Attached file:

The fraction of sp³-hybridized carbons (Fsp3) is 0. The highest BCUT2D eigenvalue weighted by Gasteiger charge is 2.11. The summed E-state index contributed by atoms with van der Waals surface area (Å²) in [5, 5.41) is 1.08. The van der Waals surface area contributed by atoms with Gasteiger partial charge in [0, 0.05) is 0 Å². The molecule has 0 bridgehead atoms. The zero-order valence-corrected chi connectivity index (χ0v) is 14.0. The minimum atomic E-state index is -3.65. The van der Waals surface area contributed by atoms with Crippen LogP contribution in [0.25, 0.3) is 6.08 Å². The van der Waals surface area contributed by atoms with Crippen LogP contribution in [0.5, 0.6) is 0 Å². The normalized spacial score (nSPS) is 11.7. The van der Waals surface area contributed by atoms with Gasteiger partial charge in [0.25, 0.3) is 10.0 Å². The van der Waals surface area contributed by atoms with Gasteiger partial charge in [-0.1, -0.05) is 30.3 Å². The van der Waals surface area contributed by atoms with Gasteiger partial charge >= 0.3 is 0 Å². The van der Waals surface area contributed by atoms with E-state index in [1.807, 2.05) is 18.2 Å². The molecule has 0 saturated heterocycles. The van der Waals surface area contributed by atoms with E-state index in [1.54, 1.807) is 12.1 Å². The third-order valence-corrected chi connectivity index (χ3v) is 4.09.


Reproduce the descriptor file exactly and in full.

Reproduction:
The fraction of sp³-hybridized carbons (Fsp3) is 0. The highest BCUT2D eigenvalue weighted by Gasteiger charge is 2.11. The summed E-state index contributed by atoms with van der Waals surface area (Å²) in [5, 5.41) is 1.08. The van der Waals surface area contributed by atoms with Gasteiger partial charge in [0, 0.05) is 0 Å². The molecule has 0 bridgehead atoms. The zero-order valence-corrected chi connectivity index (χ0v) is 14.0. The minimum atomic E-state index is -3.65. The van der Waals surface area contributed by atoms with Crippen LogP contribution in [0.25, 0.3) is 6.08 Å². The van der Waals surface area contributed by atoms with Crippen LogP contribution in [0.5, 0.6) is 0 Å². The normalized spacial score (nSPS) is 11.7. The van der Waals surface area contributed by atoms with Gasteiger partial charge in [0.25, 0.3) is 10.0 Å². The van der Waals surface area contributed by atoms with Gasteiger partial charge in [-0.1, -0.05) is 30.3 Å². The van der Waals surface area contributed by atoms with Gasteiger partial charge >= 0.3 is 0 Å². The van der Waals surface area contributed by atoms with E-state index in [1.807, 2.05) is 18.2 Å². The molecule has 0 saturated heterocycles. The van der Waals surface area contributed by atoms with E-state index in [1.54, 1.807) is 12.1 Å². The third-order valence-corrected chi connectivity index (χ3v) is 4.09.